A lot of time is devoted to writing student learning outcomes, which makes sense. These guide the rest of the assessment process and most directly tie to curriculum and programs. But what about writing targets? Without a well-written achievement target, we will not have reliable information on if those outcomes are being met.

While they sound simple enough, determining and writing targets is a bit tricky. What amount, number, or level is considered successful or met? What if we don’t meet it? Should a program aim for 100%? Is 50% too low?

First, we should agree on what a target accomplishes:

  • A target answers the question, “What are you looking for? What would success look like?”
  • An achievement target is the result, target, benchmark, or value that will represent success at achieving a given outcome.
    • What is the expected standard of performance?
    • How many students/participants should be able to achieve this standard or performance?
  • Achievement targets can be specific numbers or trends.
  • Should be aspirational, not minimal: Not to PROVE, but to IMPROVE

Examples of Achievement Targets:

  • Students will achieve a score of 3 or 4 on the rubric.
  • Average score on rubric is a 3 or better (on a scale of 0 to 4).
  • 90% of the transcripts will be sent within three days.
  • Each employee will participate in a minimum of two training/development programs per year.
  • Acquisition statistics will indicate growth in the overall collections that support academic programs.
  • 80% of students will “Meets Standard” or “Exceeds Standard” on all areas of the rubric related to written communication.
  • 85% of students will earn at least an 8/10 on the questions related to economic policy.
  • 75% of students will be satisfied with access to library resources.
  • The average score for the decision-making workshop will be at least 3 (out of 5).

Pitfall: Writing Targets as part of your Outcome


  • Outcome: 80% satisfaction rate from instructors
    • Measure: Biannual instructor satisfaction survey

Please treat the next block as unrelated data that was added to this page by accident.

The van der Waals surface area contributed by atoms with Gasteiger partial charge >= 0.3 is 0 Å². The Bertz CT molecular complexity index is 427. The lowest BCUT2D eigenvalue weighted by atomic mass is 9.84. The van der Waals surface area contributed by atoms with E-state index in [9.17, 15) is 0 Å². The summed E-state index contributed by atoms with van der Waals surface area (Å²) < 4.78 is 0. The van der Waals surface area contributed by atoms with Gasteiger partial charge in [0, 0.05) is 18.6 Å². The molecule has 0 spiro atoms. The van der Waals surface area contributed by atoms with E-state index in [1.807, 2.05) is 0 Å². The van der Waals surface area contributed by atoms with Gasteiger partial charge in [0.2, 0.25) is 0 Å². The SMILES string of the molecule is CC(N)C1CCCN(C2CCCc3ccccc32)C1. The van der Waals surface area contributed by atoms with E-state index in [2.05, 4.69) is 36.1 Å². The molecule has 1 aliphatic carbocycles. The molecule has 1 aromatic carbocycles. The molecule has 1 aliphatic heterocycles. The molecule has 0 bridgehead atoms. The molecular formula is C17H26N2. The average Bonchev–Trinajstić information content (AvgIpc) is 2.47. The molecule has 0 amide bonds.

• Achievement Target: 80% satisfaction rate
  • Remember: Outcomes detail what you want students to demonstrate, know, or do and usually use action verbs (not numbers)
  • Possible Steps to Revision:
    • Satisfied with what?
    • New Outcome: Instructors will report satisfaction with the resources available for course development.

Pitfall: Writing your Achievement Target as part of your Measure


  • Measure: Score a 3 or 4 on an identified technology assignment
  • Remember: Measures are more general. Achievement Targets are specific.
  • Possible Steps to Revision:
    • Revise Measure to read: Identified technology assignment.
    • Add Achievement Target: Students will achieve a 3 or 4 on the rubric.

Pitfall: Having the same Measure and Achievement Target, or a Vague Target

Example 1:

  • Measure: Annual review of forms
  • Achievement Target: Annual review of forms
  • Remember: Achievement Targets are specific.
  • Possible Steps to Revision:
    • Go back and look at the outcome: “Forms and paperwork will be clear, concise & accurate.”
    • If the annual review shows they are not clear, concise and accurate, what will need to happen?
    • New Achievement Target: Decrease in number of revisions needed to make forms more understandable and accurate.

Example 2:

  • Measure: 50 slots for scholarship recipients secured
  • Achievement Target: 50 slots secured for scholarship recipients
  • Remember: Measures are more general. Achievement Targets are specific.
  • Possible Steps to Revision:
    • Identify what it is you are doing to determine whether or not you have met the achievement target. THIS is your measure.
    • New Measure: Track number of scholarship recipients.

Determining specific and appropriate achievement targets for your measures and outcomes ensures you will have data you can use to learn about your program and improve it.

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